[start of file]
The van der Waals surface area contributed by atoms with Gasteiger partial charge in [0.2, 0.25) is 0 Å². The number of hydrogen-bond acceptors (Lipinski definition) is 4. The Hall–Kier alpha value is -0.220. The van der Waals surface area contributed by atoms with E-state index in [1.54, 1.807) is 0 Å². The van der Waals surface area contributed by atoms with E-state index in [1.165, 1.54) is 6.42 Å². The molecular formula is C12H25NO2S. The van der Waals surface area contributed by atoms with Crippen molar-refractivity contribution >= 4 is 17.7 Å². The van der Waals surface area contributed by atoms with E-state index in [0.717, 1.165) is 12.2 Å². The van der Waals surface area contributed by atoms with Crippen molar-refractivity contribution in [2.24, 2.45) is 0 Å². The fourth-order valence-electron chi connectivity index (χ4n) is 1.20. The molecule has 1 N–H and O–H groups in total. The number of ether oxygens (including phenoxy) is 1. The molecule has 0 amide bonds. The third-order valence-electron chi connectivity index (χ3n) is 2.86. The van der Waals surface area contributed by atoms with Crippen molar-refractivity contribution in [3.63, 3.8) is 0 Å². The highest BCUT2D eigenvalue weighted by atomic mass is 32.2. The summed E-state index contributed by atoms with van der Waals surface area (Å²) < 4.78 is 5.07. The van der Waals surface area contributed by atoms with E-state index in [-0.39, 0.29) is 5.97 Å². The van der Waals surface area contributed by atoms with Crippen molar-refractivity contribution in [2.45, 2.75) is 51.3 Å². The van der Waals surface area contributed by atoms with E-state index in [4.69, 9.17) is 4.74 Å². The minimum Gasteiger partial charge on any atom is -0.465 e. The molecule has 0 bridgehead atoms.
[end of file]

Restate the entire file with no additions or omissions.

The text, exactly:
The van der Waals surface area contributed by atoms with Gasteiger partial charge in [0.2, 0.25) is 0 Å². The number of hydrogen-bond acceptors (Lipinski definition) is 4. The Hall–Kier alpha value is -0.220. The van der Waals surface area contributed by atoms with E-state index in [1.54, 1.807) is 0 Å². The van der Waals surface area contributed by atoms with E-state index in [1.165, 1.54) is 6.42 Å². The molecular formula is C12H25NO2S. The van der Waals surface area contributed by atoms with Crippen molar-refractivity contribution >= 4 is 17.7 Å². The van der Waals surface area contributed by atoms with E-state index in [0.717, 1.165) is 12.2 Å². The van der Waals surface area contributed by atoms with Crippen molar-refractivity contribution in [2.24, 2.45) is 0 Å². The fourth-order valence-electron chi connectivity index (χ4n) is 1.20. The molecule has 1 N–H and O–H groups in total. The number of ether oxygens (including phenoxy) is 1. The molecule has 0 amide bonds. The third-order valence-electron chi connectivity index (χ3n) is 2.86. The van der Waals surface area contributed by atoms with Crippen molar-refractivity contribution in [3.63, 3.8) is 0 Å². The highest BCUT2D eigenvalue weighted by atomic mass is 32.2. The summed E-state index contributed by atoms with van der Waals surface area (Å²) < 4.78 is 5.07. The van der Waals surface area contributed by atoms with E-state index in [-0.39, 0.29) is 5.97 Å². The van der Waals surface area contributed by atoms with Crippen molar-refractivity contribution in [2.45, 2.75) is 51.3 Å². The van der Waals surface area contributed by atoms with E-state index in [4.69, 9.17) is 4.74 Å². The minimum Gasteiger partial charge on any atom is -0.465 e. The molecule has 0 bridgehead atoms.